Ringsted et al. (2003) explain the low inter-rater reliability of their ‘global rating form in anaesthesiology’ by staff being unfamiliar with the instrument’s underlying concept. They suggest that intensive assessor training might improve reliability results, but the opposite conclusion is put forward by Cook et al. (2008). This conflicting evidence underlines the need for more research into inter-rater reliability and how it is affected by assessor training.


Criterion validity of the mini-CEX and the ‘clinical encounter card’ was evaluated by comparisons of the results with those of instruments of proven validity. For the mini-CEX, strong and significant correlations were found with results on the Royal College of Physicians and Surgeons of Canada Comprehensive Examination in Internal Medicine (RCSPC-IM), a high-stakes assessment of clinical competence. Correlations were 0.73 with the subscale ‘structured oral’, 0.67 with the subscale ‘bedside station’ and 0.72 with the subscale ‘written examination’ (Hatala et al. 2006). In addition, strong correlations are reported between mini-CEX scores and corresponding scores on a monthly evaluation form and ‘in-training examination scores’ (Durning et al. 2002). The ‘clinical encounter card’ showed significant positive correlations with learners’ ‘clinical performance ratings’, ‘final grades’ and scores on an important summative examination (National Board of Medical Examiners [NBME]) (Richards et al. 2007). Interestingly, no correlations are reported between the ‘clinical encounter card’ and an objective structured clinical examination (OSCE).

A number of studies infer construct validity from an increase in ratings over time. Kogan et al. (2003) report an increase in mean scores on the mini-CEX during one year. Links et al. (1984) found significant improvement in skills as manifested in pre- and post-observations, using the ‘clinical skills assessment form’. Prescott-Clements et al. (2008) report improvement in ratings on ‘longitudinal evaluation of performance’ in the course of 1 year.

In conclusion, the validity of the mini-CEX and the ‘clinical encounter card’ appears to be supported by strong and significant correlations with other assessment instruments. For some other instruments positive indications for construct validity are reported, but for most instruments evidence of validity remains to be provided.

Educational effect

Some studies evaluated educational effect by eliciting learners’ or assessors’ attitudes towards the use of the instrument, but none of the studies examined educational effects by measuring improvement of clinical skills or the quality of patient care. Although authors emphasize the formative nature of assessment procedures, they examine effects on learning and performance by evaluating users’ subjective judgements or perceived satisfaction. For the most part, the reported effects are positive. Learners rated the value of ‘structured clinical observation’ four on a five-point scale (Lane and Gottlieb 2000) and rated the ‘clinical skills assessment form’ as the second most valuable component of their clerkship in terms of assisting skill acquisition (Links et al. 1984). Outcomes of a student questionnaire on ‘bedside formative assessment’ show that 95.6% recognize its learning value, 70% acknowledge the informative, advisory and motivational role of feedback and 71.9% report that the assessment stimulated them to do more preparatory reading.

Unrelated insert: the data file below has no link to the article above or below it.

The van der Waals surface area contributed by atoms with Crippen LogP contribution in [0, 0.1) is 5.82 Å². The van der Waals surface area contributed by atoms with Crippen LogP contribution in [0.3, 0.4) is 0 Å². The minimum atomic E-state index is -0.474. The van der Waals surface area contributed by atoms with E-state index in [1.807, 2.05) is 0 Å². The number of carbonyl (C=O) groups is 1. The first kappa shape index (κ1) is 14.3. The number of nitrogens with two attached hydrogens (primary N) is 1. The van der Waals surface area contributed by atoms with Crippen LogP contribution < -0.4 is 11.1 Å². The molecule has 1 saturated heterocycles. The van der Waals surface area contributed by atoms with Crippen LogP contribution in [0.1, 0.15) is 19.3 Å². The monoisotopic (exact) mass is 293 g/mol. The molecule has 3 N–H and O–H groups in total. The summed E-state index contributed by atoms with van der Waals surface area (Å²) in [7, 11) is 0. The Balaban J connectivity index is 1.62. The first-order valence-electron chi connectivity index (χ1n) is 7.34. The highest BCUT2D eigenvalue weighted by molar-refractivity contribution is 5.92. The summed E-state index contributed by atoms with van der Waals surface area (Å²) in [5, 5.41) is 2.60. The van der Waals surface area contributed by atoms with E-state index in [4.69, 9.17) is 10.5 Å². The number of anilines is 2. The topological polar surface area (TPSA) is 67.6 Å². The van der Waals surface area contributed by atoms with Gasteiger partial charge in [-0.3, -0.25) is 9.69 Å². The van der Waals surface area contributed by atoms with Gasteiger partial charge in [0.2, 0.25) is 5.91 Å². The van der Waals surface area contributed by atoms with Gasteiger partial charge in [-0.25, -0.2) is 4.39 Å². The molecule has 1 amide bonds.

However, outcomes like learning behaviour, transfer of skills to new situations or improvement of patient care are not investigated, although they are crucial for the evaluation of educational impact. Currently, educational effects are a neglected area of assessment research, which should be given much greater priority in future research.


As for the similarities and differences between the characteristics of the instruments, the main conclusion is that there is huge variation in the competencies being assessed, rating scales, frame of reference, assessor training and learner instruction. Unfortunately, there is hardly any sound research reported on these characteristics. Authors describe rating scales, frames of reference and assessor training but fail to elaborate on rationales and usually do not investigate their value. Consequently, assessment characteristics remain implicit and interpretation is largely left to assessors. This will inevitably have a profound effect on instruments’ measurement characteristics.

Almost all the instruments discussed in this review originated after the introduction of the mini-CEX at the Medical College of Pennsylvania, Philadelphia. An exception is the ‘clinical skills assessment form’, an observation exercise that was introduced in the psychiatric clerkship at McMaster University, Canada as early as 1984 (Links et al. 1984), well before the publication of the first paper on the mini-CEX. It is interesting to note that this early appearance on the medical education scene of a predecessor of the mini-CEX apparently failed to make much of an impact either in the literature or in educational practice. Perhaps the time was not ripe then for this type of instrument.